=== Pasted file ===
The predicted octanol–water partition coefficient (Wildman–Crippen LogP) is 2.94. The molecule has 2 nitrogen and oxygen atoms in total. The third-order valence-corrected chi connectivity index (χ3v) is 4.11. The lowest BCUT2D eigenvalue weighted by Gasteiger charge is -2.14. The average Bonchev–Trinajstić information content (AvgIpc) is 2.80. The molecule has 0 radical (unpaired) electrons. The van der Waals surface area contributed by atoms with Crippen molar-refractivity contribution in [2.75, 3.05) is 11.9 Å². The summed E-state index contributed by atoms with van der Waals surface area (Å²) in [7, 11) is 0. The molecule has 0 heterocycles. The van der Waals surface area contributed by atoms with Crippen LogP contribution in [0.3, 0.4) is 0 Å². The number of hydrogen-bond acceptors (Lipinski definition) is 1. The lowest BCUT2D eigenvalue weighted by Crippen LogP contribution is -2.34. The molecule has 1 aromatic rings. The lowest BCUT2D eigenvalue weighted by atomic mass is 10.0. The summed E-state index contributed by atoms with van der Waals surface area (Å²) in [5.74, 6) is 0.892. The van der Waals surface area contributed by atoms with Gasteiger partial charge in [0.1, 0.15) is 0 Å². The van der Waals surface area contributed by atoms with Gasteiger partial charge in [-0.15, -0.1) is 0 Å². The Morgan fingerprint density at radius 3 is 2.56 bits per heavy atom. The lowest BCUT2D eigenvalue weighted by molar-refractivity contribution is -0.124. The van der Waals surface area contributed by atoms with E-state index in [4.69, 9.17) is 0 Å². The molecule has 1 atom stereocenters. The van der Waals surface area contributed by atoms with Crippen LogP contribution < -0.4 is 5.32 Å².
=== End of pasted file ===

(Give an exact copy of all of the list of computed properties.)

The predicted octanol–water partition coefficient (Wildman–Crippen LogP) is 2.94. The molecule has 2 nitrogen and oxygen atoms in total. The third-order valence-corrected chi connectivity index (χ3v) is 4.11. The lowest BCUT2D eigenvalue weighted by Gasteiger charge is -2.14. The average Bonchev–Trinajstić information content (AvgIpc) is 2.80. The molecule has 0 radical (unpaired) electrons. The van der Waals surface area contributed by atoms with Crippen molar-refractivity contribution in [2.75, 3.05) is 11.9 Å². The summed E-state index contributed by atoms with van der Waals surface area (Å²) in [7, 11) is 0. The molecule has 0 heterocycles. The van der Waals surface area contributed by atoms with Crippen LogP contribution in [0.3, 0.4) is 0 Å². The number of hydrogen-bond acceptors (Lipinski definition) is 1. The lowest BCUT2D eigenvalue weighted by Crippen LogP contribution is -2.34. The molecule has 1 aromatic rings. The lowest BCUT2D eigenvalue weighted by atomic mass is 10.0. The summed E-state index contributed by atoms with van der Waals surface area (Å²) in [5.74, 6) is 0.892. The van der Waals surface area contributed by atoms with Gasteiger partial charge in [0.1, 0.15) is 0 Å². The van der Waals surface area contributed by atoms with Gasteiger partial charge in [-0.15, -0.1) is 0 Å². The Morgan fingerprint density at radius 3 is 2.56 bits per heavy atom. The lowest BCUT2D eigenvalue weighted by molar-refractivity contribution is -0.124. The van der Waals surface area contributed by atoms with E-state index in [4.69, 9.17) is 0 Å². The molecule has 1 atom stereocenters. The van der Waals surface area contributed by atoms with Crippen LogP contribution < -0.4 is 5.32 Å².